¼ teaspoon baking soda
1/8 teaspoon salt
¾ cup packed brown sugar
¼ cup unsalted butter, softened
1 teaspoon vanilla extract
1 large egg
2 ounces dark chocolate (70% cacao), chopped
Cooking spray

  1. Preheat oven to 350°.
  2. Arrange coconut in a single layer in a small baking pan. Bake at 350° for 7 minutes or until lightly toasted, stirring once. Set aside to cool.
  3. Weigh or lightly spoon flour into a dry measuring cup; level with a knife. Combine flour, baking powder, baking soda, and salt in a medium bowl; stir with a whisk until blended. Place sugar and butter in a large bowl; beat with a mixer at medium speed until well blended. Beat in vanilla and egg. Add flour mixture, beating at low speed just until combined. Stir in toasted coconut and chocolate.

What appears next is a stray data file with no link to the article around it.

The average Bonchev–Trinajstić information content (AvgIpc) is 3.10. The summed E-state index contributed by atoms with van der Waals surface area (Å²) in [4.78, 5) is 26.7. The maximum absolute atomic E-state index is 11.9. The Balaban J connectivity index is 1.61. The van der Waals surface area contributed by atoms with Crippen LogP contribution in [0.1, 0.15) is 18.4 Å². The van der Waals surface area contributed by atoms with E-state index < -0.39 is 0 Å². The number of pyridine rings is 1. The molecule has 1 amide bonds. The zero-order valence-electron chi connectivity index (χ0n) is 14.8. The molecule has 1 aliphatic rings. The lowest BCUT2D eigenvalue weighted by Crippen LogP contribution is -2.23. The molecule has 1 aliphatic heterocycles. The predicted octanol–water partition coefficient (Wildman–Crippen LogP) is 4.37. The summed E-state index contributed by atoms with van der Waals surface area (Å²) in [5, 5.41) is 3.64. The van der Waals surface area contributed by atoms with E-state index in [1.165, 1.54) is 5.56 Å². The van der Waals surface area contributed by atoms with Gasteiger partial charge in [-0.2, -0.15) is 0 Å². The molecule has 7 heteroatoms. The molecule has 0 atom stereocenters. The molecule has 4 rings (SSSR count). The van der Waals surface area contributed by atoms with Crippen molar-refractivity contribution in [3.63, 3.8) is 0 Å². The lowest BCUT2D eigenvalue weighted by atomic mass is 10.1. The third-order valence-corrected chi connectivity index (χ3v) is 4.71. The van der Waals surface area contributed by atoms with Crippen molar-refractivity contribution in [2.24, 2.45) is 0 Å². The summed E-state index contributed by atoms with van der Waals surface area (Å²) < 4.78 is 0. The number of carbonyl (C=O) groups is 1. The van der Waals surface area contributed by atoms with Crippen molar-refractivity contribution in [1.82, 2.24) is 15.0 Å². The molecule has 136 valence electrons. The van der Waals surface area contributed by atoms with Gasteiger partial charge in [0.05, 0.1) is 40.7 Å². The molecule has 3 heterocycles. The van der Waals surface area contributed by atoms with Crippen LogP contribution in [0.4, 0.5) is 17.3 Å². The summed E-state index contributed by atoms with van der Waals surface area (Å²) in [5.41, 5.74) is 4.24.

4. Drop by level tablespoons 2 inches apart onto baking sheets coated with cooking spray. Bake at 350° for 10 minutes or until bottoms of cookies just begin to brown. Remove from pan, and cool completely on wire racks.
I’ve Got a Lovely Bunch of Coconuts” was originally recorded by Merv Griffith, but I’ve had a huge fondness for Danny Kaye since childhood, and since he was a huge lover of food, I went with his version.
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I Am What I Am.

There are many words the people in my life could use to describe me, but I don’t know if the word “nice” would be amongst them. “Creative” would be, and “loyal,” I’d hope. Perhaps “funny,” likely “clumsy,” and ideally “clever.” I wouldn’t mind hearing “chic,” but that may be stretching it. “Nice,” though — that one I’d wonder who was pranking me with vocabulary.

Don’t misunderstand. I don’t think I’m a bad person; in fact, growing up I was pretty much a “good girl,” a fact I think my parents would even readily admit, even if at the time they thought otherwise. I’m just not who people envision when they envision “nice.” I think they probably envision someone like Reese Witherspoon. You know she’s nice.

Reese Witherspoon -- 10thirty.